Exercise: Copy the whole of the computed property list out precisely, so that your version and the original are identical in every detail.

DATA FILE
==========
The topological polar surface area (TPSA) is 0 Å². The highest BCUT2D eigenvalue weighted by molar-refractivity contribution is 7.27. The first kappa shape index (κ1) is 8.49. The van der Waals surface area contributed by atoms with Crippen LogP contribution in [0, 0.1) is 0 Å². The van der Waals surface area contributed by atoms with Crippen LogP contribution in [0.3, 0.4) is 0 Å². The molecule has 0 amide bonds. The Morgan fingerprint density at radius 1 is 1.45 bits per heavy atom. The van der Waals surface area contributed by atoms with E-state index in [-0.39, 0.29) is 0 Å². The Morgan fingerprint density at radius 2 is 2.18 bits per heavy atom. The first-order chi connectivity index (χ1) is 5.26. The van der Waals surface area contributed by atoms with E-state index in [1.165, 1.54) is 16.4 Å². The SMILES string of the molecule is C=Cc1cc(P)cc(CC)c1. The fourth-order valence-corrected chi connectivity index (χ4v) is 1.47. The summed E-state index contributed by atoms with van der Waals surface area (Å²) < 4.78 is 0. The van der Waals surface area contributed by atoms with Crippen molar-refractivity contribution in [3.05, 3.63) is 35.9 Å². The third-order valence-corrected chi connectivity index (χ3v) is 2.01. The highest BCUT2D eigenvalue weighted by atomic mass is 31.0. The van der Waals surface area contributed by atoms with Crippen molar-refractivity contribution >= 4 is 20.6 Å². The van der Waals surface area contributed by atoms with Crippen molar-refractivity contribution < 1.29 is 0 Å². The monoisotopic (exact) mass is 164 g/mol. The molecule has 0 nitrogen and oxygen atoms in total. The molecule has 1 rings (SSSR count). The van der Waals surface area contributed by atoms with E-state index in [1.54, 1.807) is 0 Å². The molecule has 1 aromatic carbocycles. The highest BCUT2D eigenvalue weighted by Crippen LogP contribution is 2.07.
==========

The topological polar surface area (TPSA) is 0 Å². The highest BCUT2D eigenvalue weighted by molar-refractivity contribution is 7.27. The first kappa shape index (κ1) is 8.49. The van der Waals surface area contributed by atoms with Crippen LogP contribution in [0, 0.1) is 0 Å². The van der Waals surface area contributed by atoms with Crippen LogP contribution in [0.3, 0.4) is 0 Å². The molecule has 0 amide bonds. The Morgan fingerprint density at radius 1 is 1.45 bits per heavy atom. The van der Waals surface area contributed by atoms with E-state index in [-0.39, 0.29) is 0 Å². The Morgan fingerprint density at radius 2 is 2.18 bits per heavy atom. The first-order chi connectivity index (χ1) is 5.26. The van der Waals surface area contributed by atoms with E-state index in [1.165, 1.54) is 16.4 Å². The SMILES string of the molecule is C=Cc1cc(P)cc(CC)c1. The fourth-order valence-corrected chi connectivity index (χ4v) is 1.47. The summed E-state index contributed by atoms with van der Waals surface area (Å²) < 4.78 is 0. The van der Waals surface area contributed by atoms with Crippen molar-refractivity contribution in [3.05, 3.63) is 35.9 Å². The third-order valence-corrected chi connectivity index (χ3v) is 2.01. The highest BCUT2D eigenvalue weighted by atomic mass is 31.0. The van der Waals surface area contributed by atoms with Crippen molar-refractivity contribution >= 4 is 20.6 Å². The van der Waals surface area contributed by atoms with Crippen molar-refractivity contribution < 1.29 is 0 Å². The monoisotopic (exact) mass is 164 g/mol. The molecule has 0 nitrogen and oxygen atoms in total. The molecule has 1 rings (SSSR count). The van der Waals surface area contributed by atoms with E-state index in [1.54, 1.807) is 0 Å². The molecule has 1 aromatic carbocycles. The highest BCUT2D eigenvalue weighted by Crippen LogP contribution is 2.07.